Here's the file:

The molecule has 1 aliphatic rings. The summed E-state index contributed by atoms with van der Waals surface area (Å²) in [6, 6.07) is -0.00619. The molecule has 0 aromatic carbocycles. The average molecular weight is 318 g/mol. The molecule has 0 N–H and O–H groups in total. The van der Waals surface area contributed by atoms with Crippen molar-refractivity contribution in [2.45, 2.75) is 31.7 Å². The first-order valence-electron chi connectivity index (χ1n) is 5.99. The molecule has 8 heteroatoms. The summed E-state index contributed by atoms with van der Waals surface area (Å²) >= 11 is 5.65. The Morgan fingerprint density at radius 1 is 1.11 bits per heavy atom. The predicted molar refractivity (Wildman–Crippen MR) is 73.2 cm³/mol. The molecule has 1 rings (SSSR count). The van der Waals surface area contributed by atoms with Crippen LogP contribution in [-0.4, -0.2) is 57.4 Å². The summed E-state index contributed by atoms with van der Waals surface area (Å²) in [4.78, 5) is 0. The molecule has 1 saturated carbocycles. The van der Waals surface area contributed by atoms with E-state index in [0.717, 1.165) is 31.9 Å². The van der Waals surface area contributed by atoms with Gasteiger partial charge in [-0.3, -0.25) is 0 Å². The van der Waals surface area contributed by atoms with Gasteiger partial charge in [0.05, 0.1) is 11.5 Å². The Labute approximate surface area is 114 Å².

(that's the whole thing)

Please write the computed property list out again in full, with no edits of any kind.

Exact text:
The molecule has 1 aliphatic rings. The summed E-state index contributed by atoms with van der Waals surface area (Å²) in [6, 6.07) is -0.00619. The molecule has 0 aromatic carbocycles. The average molecular weight is 318 g/mol. The molecule has 0 N–H and O–H groups in total. The van der Waals surface area contributed by atoms with Crippen molar-refractivity contribution in [2.45, 2.75) is 31.7 Å². The first-order valence-electron chi connectivity index (χ1n) is 5.99. The molecule has 8 heteroatoms. The summed E-state index contributed by atoms with van der Waals surface area (Å²) >= 11 is 5.65. The Morgan fingerprint density at radius 1 is 1.11 bits per heavy atom. The predicted molar refractivity (Wildman–Crippen MR) is 73.2 cm³/mol. The molecule has 1 rings (SSSR count). The van der Waals surface area contributed by atoms with Crippen LogP contribution in [-0.4, -0.2) is 57.4 Å². The summed E-state index contributed by atoms with van der Waals surface area (Å²) in [4.78, 5) is 0. The molecule has 1 saturated carbocycles. The van der Waals surface area contributed by atoms with E-state index in [0.717, 1.165) is 31.9 Å². The van der Waals surface area contributed by atoms with Gasteiger partial charge in [-0.3, -0.25) is 0 Å². The van der Waals surface area contributed by atoms with Gasteiger partial charge in [0.05, 0.1) is 11.5 Å². The Labute approximate surface area is 114 Å².